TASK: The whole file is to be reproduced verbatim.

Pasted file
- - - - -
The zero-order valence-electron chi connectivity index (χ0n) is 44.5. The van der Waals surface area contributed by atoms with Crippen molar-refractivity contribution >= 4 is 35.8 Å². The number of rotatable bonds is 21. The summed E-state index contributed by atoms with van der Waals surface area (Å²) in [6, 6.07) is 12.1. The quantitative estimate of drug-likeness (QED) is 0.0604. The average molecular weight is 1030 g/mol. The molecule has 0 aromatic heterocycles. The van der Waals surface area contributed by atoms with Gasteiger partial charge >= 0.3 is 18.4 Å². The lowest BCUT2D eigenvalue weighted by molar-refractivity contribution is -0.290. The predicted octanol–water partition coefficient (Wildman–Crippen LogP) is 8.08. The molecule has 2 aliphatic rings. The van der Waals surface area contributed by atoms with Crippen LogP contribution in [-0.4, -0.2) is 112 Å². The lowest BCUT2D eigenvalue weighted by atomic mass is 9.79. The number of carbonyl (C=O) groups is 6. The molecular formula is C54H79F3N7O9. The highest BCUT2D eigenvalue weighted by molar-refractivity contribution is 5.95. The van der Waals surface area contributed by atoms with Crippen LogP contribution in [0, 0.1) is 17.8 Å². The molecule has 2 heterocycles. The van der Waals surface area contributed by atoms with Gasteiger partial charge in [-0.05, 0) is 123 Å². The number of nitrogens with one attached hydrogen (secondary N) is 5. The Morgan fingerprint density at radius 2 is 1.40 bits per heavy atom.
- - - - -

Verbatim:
The zero-order valence-electron chi connectivity index (χ0n) is 44.5. The van der Waals surface area contributed by atoms with Crippen molar-refractivity contribution >= 4 is 35.8 Å². The number of rotatable bonds is 21. The summed E-state index contributed by atoms with van der Waals surface area (Å²) in [6, 6.07) is 12.1. The quantitative estimate of drug-likeness (QED) is 0.0604. The average molecular weight is 1030 g/mol. The molecule has 0 aromatic heterocycles. The van der Waals surface area contributed by atoms with Gasteiger partial charge >= 0.3 is 18.4 Å². The lowest BCUT2D eigenvalue weighted by molar-refractivity contribution is -0.290. The predicted octanol–water partition coefficient (Wildman–Crippen LogP) is 8.08. The molecule has 2 aliphatic rings. The van der Waals surface area contributed by atoms with Crippen LogP contribution in [-0.4, -0.2) is 112 Å². The lowest BCUT2D eigenvalue weighted by atomic mass is 9.79. The number of carbonyl (C=O) groups is 6. The molecular formula is C54H79F3N7O9. The highest BCUT2D eigenvalue weighted by molar-refractivity contribution is 5.95. The van der Waals surface area contributed by atoms with Crippen LogP contribution in [0, 0.1) is 17.8 Å². The molecule has 2 heterocycles. The van der Waals surface area contributed by atoms with Gasteiger partial charge in [-0.05, 0) is 123 Å². The number of nitrogens with one attached hydrogen (secondary N) is 5. The Morgan fingerprint density at radius 2 is 1.40 bits per heavy atom.